From these discussions, the community made the decision to focus on producing and selling milk. Dairy production has the advantage of requiring limited land, which most people in the area do not own, or have lost to flooding. Cows are also ‘mobile’, and can be moved to a safe place during the floods, as well as being low-maintenance, and only requiring cleaning and feeding once a day, so that families can fit these tasks around their other work. In addition, cow rearing is seen as a traditional role for a woman, and women’s involvement therefore meets little resistance in
the community.
Oxfam and its partner have:

  • Provided cows to the most vulnerable families, as well as providing training on keeping them healthy and productive.
  • Helped women smallholders to form a producer group, so that they can share knowledge and resources and sell their milk collectively.
  • Set up links between producers and a dairy processing company, Rangpur Dairy. Producers now sell their milk directly to the company, giving them a guaranteed price and removing the need for middlemen.
  • Provided financial support, such as helping producers invest in their own transport to save on costs.
  • Helped the community access services from local government and extension service providers. This includes veterinary services, 40-day employment schemes, support to repair roads, and grants to build sturdy cow sheds with concrete floors.
  • Provided training on disaster preparation (e.g. by storing food, taking cattle to a safe place, or setting up a food bank for vulnerable families),
  • Provided training on women’s rights, including preventing domestic violence and child marriage.

As part of the contract with Rangpur Dairy, producers get training on producing and collecting high-quality milk, as well as access to affordable veterinary support and cattle fodder. Milk collection, sale and transport of milk to Rangpur Dairy is organised by an ‘enterprise group’, consisting of elected representatives of dairy producers. The milk is then processed into packets of UHT milk, flavoured milk and sweets which are sold across the country.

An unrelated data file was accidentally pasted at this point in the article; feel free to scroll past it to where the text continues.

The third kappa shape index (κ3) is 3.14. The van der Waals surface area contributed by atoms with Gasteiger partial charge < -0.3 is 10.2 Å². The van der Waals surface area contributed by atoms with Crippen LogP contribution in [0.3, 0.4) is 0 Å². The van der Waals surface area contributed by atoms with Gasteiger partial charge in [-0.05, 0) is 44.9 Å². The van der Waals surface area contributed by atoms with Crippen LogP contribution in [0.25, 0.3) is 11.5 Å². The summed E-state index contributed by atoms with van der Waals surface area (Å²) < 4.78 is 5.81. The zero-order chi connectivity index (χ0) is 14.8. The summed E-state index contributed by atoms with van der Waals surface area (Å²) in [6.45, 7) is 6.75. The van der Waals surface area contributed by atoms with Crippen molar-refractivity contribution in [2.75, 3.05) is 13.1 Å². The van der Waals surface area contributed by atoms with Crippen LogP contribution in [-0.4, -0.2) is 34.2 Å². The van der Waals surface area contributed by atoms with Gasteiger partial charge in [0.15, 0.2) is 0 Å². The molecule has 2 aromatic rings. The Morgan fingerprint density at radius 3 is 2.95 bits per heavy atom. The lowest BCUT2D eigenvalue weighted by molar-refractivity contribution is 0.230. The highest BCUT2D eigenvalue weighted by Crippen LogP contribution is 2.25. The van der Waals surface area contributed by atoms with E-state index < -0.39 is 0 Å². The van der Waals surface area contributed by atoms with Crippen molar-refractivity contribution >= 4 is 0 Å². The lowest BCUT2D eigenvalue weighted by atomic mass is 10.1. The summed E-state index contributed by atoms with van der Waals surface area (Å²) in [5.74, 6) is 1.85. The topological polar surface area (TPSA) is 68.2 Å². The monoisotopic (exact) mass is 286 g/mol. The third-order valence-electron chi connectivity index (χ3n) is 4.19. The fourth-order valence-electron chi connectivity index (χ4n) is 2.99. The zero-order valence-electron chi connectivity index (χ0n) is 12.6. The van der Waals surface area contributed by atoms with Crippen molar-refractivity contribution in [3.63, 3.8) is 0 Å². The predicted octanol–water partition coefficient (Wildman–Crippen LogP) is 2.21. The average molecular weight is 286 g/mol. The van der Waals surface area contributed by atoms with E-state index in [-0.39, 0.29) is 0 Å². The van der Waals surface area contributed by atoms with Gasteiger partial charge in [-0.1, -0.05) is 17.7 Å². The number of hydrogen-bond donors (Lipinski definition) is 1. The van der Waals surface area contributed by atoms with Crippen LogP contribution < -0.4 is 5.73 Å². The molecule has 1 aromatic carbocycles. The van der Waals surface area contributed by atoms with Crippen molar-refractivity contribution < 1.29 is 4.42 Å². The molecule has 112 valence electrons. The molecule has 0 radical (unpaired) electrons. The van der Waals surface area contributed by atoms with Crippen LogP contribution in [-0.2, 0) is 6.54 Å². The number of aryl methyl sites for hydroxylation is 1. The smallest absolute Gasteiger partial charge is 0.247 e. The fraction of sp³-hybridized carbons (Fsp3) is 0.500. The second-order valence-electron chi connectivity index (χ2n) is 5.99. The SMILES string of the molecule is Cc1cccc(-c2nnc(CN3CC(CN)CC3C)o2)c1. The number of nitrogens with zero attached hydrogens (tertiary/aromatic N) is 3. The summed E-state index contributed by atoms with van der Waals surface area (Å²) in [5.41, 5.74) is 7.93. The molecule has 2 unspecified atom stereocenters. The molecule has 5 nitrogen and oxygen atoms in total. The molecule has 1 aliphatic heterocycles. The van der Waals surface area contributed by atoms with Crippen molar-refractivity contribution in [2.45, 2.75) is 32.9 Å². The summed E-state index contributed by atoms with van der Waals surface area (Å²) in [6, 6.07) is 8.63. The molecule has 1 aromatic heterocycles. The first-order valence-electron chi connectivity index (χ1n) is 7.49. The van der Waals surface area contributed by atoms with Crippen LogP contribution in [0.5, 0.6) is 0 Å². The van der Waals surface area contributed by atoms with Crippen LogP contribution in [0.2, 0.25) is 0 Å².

Transformative change for women dairy producers

Women dairy producers are now producing more milk of a higher quality, and the price they receive per litre has gone up by 50% on average. With this increased income, women are buying more nutritious food for their families, paying for their children’s education and strengthening their homes against flooding. They are also able to save money so they can buy and store food for the floods, and don’t have to sell their assets following the monsoon.
In addition, the status of women in the community has been transformed – nearly every woman we spoke to said she felt more confident now she is contributing equally to her household income. Women are discussing their concerns with people outside their village including government officials, and now have a say over the issues that affect their lives.

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First posted on Grow.Sell.Thrive Oxfam’s community of practice for livelihoods practitioners.

Author: Norul Amin
Archive blog. Originally posted on Oxfam Policy & Practice.